SANAA, May 16 (Reuters) - Yemen said late on Thursday it had foiled a number of al Qaeda attacks on government, military and diplomatic premises in the capital Sanaa and arrested several suspected would-be suicide bombers.
Two weeks ago, the army launched its biggest offensive in nearly two years to try to dislodge the Islamist militant group from its southern strongholds, after a wave of attacks against government officials, security forces, foreigners and energy facilities.
While it has made territorial gains, it has failed to prevent retaliatory strikes, some of them in the heart of the capital, by al Qaeda's most active wing, the Yemeni-based al Qaeda in the Arabian Peninsula (AQAP), and its affiliates.
The Interior Ministry said security forces had thwarted "a number of cowardly terrorist operations that al Qaeda had planned in the capital" targeting "vital government establishments, security and military headquarters as well as some foreign embassies".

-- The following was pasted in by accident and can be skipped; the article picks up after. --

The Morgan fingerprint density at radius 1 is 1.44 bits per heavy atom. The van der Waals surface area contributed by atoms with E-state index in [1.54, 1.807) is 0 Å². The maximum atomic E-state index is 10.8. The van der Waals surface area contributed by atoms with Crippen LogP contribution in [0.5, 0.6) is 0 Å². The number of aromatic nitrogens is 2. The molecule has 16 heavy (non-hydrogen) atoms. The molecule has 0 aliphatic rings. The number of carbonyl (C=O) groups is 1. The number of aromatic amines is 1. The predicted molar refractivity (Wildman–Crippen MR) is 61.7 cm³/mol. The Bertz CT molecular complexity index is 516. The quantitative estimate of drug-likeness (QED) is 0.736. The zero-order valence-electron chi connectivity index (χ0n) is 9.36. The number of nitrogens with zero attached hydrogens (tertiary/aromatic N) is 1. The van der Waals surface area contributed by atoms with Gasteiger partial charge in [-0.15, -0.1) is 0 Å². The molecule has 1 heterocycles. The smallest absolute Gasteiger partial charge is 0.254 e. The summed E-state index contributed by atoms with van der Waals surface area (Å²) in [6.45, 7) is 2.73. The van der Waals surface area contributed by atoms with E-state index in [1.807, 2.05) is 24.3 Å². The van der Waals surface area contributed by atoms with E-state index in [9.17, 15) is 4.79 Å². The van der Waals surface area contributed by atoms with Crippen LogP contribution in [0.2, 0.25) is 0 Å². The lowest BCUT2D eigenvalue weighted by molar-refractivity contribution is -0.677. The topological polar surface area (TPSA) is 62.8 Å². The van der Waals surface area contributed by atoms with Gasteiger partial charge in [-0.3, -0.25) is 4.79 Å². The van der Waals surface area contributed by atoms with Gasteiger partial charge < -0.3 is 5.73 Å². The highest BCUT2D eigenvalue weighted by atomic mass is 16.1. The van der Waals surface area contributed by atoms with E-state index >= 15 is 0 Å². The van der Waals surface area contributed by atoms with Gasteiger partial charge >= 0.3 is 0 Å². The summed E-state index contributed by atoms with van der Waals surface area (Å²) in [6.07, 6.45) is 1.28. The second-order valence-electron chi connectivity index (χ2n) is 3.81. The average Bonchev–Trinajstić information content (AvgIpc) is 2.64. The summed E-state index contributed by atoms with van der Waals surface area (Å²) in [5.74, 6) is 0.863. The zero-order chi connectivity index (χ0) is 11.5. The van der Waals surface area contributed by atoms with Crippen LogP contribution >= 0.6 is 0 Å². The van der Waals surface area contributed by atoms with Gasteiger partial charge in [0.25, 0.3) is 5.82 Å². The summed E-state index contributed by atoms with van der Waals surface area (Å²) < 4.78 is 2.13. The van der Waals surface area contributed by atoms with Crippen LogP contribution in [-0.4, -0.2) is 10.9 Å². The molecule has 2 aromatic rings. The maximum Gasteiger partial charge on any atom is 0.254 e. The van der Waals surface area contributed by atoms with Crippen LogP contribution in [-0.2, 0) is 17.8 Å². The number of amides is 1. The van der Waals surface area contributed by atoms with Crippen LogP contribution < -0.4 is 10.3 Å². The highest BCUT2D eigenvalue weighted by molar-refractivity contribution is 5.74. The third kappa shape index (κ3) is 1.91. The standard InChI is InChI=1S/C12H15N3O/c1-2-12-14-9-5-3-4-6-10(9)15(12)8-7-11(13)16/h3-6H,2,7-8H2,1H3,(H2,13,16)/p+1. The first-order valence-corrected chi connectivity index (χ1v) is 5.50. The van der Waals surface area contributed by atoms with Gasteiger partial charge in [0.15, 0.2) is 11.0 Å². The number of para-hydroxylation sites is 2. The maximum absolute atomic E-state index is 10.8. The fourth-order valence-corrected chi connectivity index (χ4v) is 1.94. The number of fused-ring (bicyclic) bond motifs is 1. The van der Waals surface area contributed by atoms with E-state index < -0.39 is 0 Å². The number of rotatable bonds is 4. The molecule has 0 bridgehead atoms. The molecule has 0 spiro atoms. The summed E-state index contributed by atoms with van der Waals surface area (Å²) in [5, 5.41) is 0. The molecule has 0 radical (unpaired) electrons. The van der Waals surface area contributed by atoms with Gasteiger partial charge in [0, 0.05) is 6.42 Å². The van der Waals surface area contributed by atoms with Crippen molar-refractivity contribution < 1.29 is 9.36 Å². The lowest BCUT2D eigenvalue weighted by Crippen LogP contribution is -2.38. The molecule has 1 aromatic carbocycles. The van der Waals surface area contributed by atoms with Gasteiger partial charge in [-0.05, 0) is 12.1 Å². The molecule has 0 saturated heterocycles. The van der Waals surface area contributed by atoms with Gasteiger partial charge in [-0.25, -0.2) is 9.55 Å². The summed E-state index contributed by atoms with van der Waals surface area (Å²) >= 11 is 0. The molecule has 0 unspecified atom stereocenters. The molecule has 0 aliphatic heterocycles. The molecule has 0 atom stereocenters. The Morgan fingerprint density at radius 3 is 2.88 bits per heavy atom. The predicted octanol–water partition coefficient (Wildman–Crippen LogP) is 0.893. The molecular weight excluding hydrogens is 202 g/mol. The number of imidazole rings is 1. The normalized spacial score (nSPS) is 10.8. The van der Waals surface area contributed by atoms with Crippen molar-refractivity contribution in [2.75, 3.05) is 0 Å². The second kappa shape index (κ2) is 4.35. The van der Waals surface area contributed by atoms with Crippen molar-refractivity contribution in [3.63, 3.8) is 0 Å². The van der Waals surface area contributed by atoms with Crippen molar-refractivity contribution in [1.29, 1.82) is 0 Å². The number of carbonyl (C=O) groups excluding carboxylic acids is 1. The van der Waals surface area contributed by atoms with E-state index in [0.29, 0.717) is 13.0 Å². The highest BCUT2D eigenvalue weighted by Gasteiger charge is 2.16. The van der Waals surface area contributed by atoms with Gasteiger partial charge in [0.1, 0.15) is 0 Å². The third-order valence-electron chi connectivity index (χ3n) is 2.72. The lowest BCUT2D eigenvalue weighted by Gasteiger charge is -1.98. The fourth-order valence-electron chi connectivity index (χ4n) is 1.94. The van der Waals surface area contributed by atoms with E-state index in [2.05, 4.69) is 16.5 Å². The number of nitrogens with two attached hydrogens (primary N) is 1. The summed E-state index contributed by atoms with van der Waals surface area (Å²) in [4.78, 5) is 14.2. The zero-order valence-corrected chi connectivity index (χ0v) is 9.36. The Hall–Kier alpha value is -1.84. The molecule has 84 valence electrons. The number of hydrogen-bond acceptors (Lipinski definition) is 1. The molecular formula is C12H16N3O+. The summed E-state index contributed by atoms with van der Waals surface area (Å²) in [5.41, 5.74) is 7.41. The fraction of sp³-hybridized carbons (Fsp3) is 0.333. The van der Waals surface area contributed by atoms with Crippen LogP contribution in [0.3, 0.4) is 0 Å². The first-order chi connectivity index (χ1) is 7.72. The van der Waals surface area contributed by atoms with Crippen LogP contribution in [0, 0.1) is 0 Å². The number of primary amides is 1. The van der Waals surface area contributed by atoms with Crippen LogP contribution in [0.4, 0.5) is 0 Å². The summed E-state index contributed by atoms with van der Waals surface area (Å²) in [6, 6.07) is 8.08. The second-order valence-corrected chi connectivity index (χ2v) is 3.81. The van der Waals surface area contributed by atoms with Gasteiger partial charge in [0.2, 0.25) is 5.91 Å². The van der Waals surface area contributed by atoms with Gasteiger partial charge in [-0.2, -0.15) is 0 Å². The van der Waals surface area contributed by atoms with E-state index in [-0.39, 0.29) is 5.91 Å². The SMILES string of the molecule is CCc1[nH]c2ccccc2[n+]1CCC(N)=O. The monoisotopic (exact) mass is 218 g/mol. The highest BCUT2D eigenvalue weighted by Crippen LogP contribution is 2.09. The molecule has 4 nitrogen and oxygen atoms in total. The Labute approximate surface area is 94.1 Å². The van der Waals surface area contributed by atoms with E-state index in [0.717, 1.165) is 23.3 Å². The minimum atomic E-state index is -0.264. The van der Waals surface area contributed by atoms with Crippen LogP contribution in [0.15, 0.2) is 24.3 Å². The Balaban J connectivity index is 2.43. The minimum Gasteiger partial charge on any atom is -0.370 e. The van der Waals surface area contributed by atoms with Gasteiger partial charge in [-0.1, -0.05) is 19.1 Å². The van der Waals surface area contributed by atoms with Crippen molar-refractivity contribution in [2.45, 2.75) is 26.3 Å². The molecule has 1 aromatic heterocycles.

It said a number of "suicide terrorist elements" had been arrested before they were able to carry out their attacks in Sanaa, among them "a number of foreigners who came from Syria".
Security forces also detained five al Qaeda suspects in the southern province of Shabwa, the Interior Ministry said on Friday.
Al Qaeda wants to establish an Islamic emirate in the Arab world's poorest state. But the fact that AQAP has used Yemen to launch attacks abroad makes the country, which shares a long border with the world's top oil exporter, Saudi Arabia, an international concern.
The United States, which backs the Yemeni government and military and has mounted regular drone strikes against suspected militants, has closed its embassy in Sanaa to the public because of security fears. After a number of increasingly bold attacks on foreigners, other Western embassies have also tightened security.
Yemen has been beset by turmoil since 2011, when mass protests forced veteran president Ali Abdullah Saleh to step down. (Reporting by Mohammed Ghobari; writing by Rania El Gamal; Editing by Kevin Liffey)
Our Standards: The Thomson Reuters Trust Principles.